December 31, 2012
Credit: Credit: USMC
Global security has faced more calamitous threats than it does in 2013, but seldom has it faced an array of challenges that pose such a complex challenge to defense planners.
As the map on the previous pages shows (expanded in its online version) the diversity of armed conflict is close to infinite. In the western Pacific, what China sees as its return to the world stage is causing tensions with its smaller and historically unfriendly neighbors and their ally, the United States, in a manner that reminds some of the 19th century rise of Germany. India and Pakistan are armed for, if not intent on, a combined-arms war that would be familiar from World War II.
Pakistan's nuclear weapons program and North Korean rocket technology have spilled over into Iran, which is driving towards becoming a nuclear power outside the web of treaties, protocols and inspections that have kept nuclear weapons from being used since 1945. Consequently Israel—target of Iran's rhetoric, proxy wars via Hezbollah and Hamas and nuclear missiles—is driven to a higher state of tension, not only attacking Hamas in Gaza, but apparently bombing a site in Sudan where rockets were being prepared for shipment to Gaza.
Sudan itself is part of an arc of instability across Africa that is destabilizing Mali at its western end, and, in the east, spills into the Indian Ocean as a continuing piracy threat. While militant Islamist leaders are involved in piracy, it is also about ransom and money for the desperately poor, from whom the world's pirates have always been drawn.
Indeed, war and criminal activity have not been so similar or so closely allied since the last of the old-world pirates were put down in the early 1800s. Drug cartels fight the government for effective control of Mexico, and support insurrections across South and Central America. What was once an exclusively military weapon, the submarine, has been re-created for bulk shipment of narcotics.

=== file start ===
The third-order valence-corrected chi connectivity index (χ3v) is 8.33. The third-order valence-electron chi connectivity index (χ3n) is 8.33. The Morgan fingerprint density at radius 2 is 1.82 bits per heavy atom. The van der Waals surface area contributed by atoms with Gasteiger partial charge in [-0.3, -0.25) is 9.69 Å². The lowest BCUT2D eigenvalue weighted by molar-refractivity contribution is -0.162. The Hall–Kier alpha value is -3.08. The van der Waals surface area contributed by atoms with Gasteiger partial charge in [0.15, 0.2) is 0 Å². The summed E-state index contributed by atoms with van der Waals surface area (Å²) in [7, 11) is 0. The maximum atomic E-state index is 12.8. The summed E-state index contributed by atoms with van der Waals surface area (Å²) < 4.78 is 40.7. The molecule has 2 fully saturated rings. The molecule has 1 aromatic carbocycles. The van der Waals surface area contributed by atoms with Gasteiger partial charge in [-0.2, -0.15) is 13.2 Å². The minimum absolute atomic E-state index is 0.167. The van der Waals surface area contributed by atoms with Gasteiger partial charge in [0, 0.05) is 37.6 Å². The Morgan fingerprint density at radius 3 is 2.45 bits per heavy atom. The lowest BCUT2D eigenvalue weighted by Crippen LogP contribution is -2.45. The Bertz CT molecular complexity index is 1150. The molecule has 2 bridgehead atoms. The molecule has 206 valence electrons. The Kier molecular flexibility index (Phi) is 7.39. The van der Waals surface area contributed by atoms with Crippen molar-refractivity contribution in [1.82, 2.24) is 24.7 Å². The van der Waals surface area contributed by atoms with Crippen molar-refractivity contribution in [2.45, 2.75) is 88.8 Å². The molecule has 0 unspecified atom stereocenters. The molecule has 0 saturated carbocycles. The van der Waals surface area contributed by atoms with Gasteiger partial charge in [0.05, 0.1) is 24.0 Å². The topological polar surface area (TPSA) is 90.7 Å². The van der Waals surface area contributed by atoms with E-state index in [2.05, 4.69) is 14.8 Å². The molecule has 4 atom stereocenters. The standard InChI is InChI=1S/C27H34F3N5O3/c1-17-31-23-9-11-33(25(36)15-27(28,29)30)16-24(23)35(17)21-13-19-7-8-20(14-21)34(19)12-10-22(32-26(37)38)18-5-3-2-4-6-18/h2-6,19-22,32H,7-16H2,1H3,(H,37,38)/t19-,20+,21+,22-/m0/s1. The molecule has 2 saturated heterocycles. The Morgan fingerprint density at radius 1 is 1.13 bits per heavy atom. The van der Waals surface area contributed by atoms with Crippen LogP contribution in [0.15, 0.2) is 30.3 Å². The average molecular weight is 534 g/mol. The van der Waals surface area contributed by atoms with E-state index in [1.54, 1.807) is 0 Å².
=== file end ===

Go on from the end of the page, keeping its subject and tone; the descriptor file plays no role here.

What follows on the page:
Distinguishing a military opponent from a criminal may be difficult in the Indian Ocean or the Gulf of Mexico. It is next to impossible in cyberspace, where the same piece of malware, the same source and the same methods may be used to exfiltrate data from a bank or a weapon design team, and where attacks on civilian infrastructure (such as power systems) can be used to hobble military deployments or equipment.
Cyberspace and near-Earth space, even more than the oceans, are part of the battlefield. Orbital space is another unique conflict environment, where there is a genuine fear that kinetic warfare could deny or compromise the use of space to victim, attacker and everyone else by unleashing a cloud of debris.